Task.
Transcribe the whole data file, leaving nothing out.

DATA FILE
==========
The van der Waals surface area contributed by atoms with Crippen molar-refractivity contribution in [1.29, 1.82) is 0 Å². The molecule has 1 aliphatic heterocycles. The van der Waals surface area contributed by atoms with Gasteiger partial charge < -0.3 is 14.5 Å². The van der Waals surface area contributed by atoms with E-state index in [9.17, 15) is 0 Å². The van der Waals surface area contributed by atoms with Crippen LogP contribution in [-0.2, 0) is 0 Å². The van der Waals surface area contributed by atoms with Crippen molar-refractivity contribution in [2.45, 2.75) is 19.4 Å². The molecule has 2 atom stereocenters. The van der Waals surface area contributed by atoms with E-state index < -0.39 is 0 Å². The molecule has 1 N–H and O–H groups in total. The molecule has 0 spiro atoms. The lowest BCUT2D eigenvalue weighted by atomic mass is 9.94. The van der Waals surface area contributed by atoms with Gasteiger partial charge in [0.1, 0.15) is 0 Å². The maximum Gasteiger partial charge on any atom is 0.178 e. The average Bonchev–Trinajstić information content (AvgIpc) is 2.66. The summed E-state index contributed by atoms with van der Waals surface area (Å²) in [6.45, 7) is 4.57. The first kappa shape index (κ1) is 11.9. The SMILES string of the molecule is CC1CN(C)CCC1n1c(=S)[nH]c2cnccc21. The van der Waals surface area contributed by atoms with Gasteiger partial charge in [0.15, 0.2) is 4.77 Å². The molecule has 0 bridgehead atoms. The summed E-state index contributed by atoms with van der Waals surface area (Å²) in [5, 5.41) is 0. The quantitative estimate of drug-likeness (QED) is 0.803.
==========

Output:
The van der Waals surface area contributed by atoms with Crippen molar-refractivity contribution in [1.29, 1.82) is 0 Å². The molecule has 1 aliphatic heterocycles. The van der Waals surface area contributed by atoms with Gasteiger partial charge < -0.3 is 14.5 Å². The van der Waals surface area contributed by atoms with E-state index in [9.17, 15) is 0 Å². The van der Waals surface area contributed by atoms with Crippen LogP contribution in [-0.2, 0) is 0 Å². The van der Waals surface area contributed by atoms with Crippen molar-refractivity contribution in [2.45, 2.75) is 19.4 Å². The molecule has 2 atom stereocenters. The van der Waals surface area contributed by atoms with E-state index < -0.39 is 0 Å². The molecule has 1 N–H and O–H groups in total. The molecule has 0 spiro atoms. The lowest BCUT2D eigenvalue weighted by atomic mass is 9.94. The van der Waals surface area contributed by atoms with Gasteiger partial charge in [0.1, 0.15) is 0 Å². The maximum Gasteiger partial charge on any atom is 0.178 e. The average Bonchev–Trinajstić information content (AvgIpc) is 2.66. The summed E-state index contributed by atoms with van der Waals surface area (Å²) in [6.45, 7) is 4.57. The first kappa shape index (κ1) is 11.9. The SMILES string of the molecule is CC1CN(C)CCC1n1c(=S)[nH]c2cnccc21. The van der Waals surface area contributed by atoms with Gasteiger partial charge in [0.15, 0.2) is 4.77 Å². The molecule has 0 bridgehead atoms. The summed E-state index contributed by atoms with van der Waals surface area (Å²) in [5, 5.41) is 0. The quantitative estimate of drug-likeness (QED) is 0.803.